My E-Scooter Upgrade Project

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Re: My E-Scooter Upgrade Project

Postby Ianhill » Wed Feb 22, 2017 12:17 pm

From my experience I'd say at 20s gear it 6-1 with your large tyre and feed the motor around 60 amps and it should be popping along nicely.
Had an issue with my motor in the rain the phase wires are by the vent and bunched so when wet anything over 2kw and I was sending a big spark and a boof out the vent caps easy fix mind just poor assembly better sleeving and fan the phase term wires out.
The scooter side of this forum seems to have crashed and burned it's super quiet lately.
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Re: My E-Scooter Upgrade Project

Postby E-ScooterDude » Wed Feb 22, 2017 3:52 pm

Thanks IanHIll

It's funny you mention 6:1 because that is exactly where I am starting my experimentation.

60A would probably cook my 1.6KW rated motor, so I'll have to keep it around 50 for now, at least until I open it up and vent it much better. Even then, I'm not sure it's going to last. Big vent holes and forced ventilation are now required, so I will try those before upgrading. I sure do like that motor though.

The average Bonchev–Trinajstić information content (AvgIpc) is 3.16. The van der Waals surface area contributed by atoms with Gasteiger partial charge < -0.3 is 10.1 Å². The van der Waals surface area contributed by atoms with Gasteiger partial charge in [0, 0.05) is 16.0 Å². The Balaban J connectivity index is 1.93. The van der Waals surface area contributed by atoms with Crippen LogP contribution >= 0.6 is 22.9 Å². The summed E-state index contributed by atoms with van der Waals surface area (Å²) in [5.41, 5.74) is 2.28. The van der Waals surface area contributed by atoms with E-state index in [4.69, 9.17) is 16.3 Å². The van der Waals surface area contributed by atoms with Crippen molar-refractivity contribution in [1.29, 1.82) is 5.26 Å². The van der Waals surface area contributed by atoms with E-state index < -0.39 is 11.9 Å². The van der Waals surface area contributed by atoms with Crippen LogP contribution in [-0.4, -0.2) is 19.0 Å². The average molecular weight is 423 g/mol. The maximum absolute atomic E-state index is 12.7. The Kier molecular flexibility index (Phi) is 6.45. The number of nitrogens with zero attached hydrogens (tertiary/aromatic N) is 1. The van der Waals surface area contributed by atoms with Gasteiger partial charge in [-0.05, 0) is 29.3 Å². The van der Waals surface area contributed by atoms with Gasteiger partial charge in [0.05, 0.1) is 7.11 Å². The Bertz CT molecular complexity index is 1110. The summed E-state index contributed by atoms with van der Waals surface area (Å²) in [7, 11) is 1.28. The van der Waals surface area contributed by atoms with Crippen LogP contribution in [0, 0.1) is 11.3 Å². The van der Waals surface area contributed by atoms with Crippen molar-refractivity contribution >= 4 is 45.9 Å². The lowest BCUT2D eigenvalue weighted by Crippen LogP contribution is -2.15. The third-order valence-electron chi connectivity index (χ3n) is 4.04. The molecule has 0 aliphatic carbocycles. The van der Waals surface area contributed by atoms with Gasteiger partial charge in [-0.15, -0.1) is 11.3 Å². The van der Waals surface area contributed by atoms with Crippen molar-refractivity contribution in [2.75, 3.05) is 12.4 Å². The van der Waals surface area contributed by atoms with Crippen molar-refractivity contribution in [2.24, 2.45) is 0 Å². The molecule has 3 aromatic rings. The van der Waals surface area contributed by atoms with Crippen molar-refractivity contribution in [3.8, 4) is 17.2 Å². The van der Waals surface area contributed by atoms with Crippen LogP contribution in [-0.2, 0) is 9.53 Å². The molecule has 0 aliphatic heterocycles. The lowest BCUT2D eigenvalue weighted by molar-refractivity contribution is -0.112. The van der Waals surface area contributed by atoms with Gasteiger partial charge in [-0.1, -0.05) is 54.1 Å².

I'm guessing the slow board activity is because of the weather. I myself am very much looking forward to lots of summer fun this year with this scooter.
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Re: My E-Scooter Upgrade Project

Postby Ianhill » Thu Feb 23, 2017 8:20 pm

Seems you got it all covered, nice build you got there it should get you past 45mph no problem which is plenty on a stand up I'd like to go faster but I don't think it would be to wise on my frame I have 6.5 wheels with 10mm axles and cheap bearings so I think I've pushed hard enough I don't want a catastrophic failure at 60mph or so standing up.
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Re: My E-Scooter Upgrade Project

Postby E-ScooterDude » Tue Feb 28, 2017 7:44 pm